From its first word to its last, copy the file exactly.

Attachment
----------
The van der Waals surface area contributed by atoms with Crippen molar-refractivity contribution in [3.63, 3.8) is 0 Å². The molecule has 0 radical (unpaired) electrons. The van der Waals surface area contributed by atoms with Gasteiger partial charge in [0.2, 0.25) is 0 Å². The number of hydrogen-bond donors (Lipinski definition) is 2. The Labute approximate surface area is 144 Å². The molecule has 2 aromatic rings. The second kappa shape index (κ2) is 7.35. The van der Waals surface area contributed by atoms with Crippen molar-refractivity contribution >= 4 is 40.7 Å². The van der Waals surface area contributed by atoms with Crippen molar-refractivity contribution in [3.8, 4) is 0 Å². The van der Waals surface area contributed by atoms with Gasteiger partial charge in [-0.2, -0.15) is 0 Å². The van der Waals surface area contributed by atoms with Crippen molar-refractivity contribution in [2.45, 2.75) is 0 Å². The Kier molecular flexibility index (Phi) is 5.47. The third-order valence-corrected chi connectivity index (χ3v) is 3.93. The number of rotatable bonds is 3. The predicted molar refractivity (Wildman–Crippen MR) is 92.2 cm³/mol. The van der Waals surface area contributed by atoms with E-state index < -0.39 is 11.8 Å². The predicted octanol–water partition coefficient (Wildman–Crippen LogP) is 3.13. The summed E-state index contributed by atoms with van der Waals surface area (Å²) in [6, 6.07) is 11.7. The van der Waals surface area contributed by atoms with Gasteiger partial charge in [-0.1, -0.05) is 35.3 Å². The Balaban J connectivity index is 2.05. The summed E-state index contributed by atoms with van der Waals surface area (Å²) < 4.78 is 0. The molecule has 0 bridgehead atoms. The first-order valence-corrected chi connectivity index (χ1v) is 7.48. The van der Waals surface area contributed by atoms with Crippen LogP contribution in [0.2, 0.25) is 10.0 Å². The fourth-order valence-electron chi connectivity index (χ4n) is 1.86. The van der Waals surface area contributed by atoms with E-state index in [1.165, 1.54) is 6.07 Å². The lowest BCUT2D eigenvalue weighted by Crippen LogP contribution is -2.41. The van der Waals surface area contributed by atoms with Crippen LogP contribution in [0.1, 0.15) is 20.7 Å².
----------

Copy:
The van der Waals surface area contributed by atoms with Crippen molar-refractivity contribution in [3.63, 3.8) is 0 Å². The molecule has 0 radical (unpaired) electrons. The van der Waals surface area contributed by atoms with Gasteiger partial charge in [0.2, 0.25) is 0 Å². The number of hydrogen-bond donors (Lipinski definition) is 2. The Labute approximate surface area is 144 Å². The molecule has 2 aromatic rings. The second kappa shape index (κ2) is 7.35. The van der Waals surface area contributed by atoms with Crippen molar-refractivity contribution >= 4 is 40.7 Å². The van der Waals surface area contributed by atoms with Crippen molar-refractivity contribution in [3.8, 4) is 0 Å². The van der Waals surface area contributed by atoms with Gasteiger partial charge in [-0.2, -0.15) is 0 Å². The van der Waals surface area contributed by atoms with Crippen molar-refractivity contribution in [2.45, 2.75) is 0 Å². The Kier molecular flexibility index (Phi) is 5.47. The third-order valence-corrected chi connectivity index (χ3v) is 3.93. The number of rotatable bonds is 3. The predicted molar refractivity (Wildman–Crippen MR) is 92.2 cm³/mol. The van der Waals surface area contributed by atoms with E-state index < -0.39 is 11.8 Å². The predicted octanol–water partition coefficient (Wildman–Crippen LogP) is 3.13. The summed E-state index contributed by atoms with van der Waals surface area (Å²) in [6, 6.07) is 11.7. The van der Waals surface area contributed by atoms with Gasteiger partial charge in [-0.1, -0.05) is 35.3 Å². The Balaban J connectivity index is 2.05. The summed E-state index contributed by atoms with van der Waals surface area (Å²) < 4.78 is 0. The molecule has 0 bridgehead atoms. The first-order valence-corrected chi connectivity index (χ1v) is 7.48. The van der Waals surface area contributed by atoms with Crippen LogP contribution in [0.2, 0.25) is 10.0 Å². The fourth-order valence-electron chi connectivity index (χ4n) is 1.86. The van der Waals surface area contributed by atoms with E-state index in [1.165, 1.54) is 6.07 Å². The lowest BCUT2D eigenvalue weighted by Crippen LogP contribution is -2.41. The van der Waals surface area contributed by atoms with Crippen LogP contribution in [0.1, 0.15) is 20.7 Å².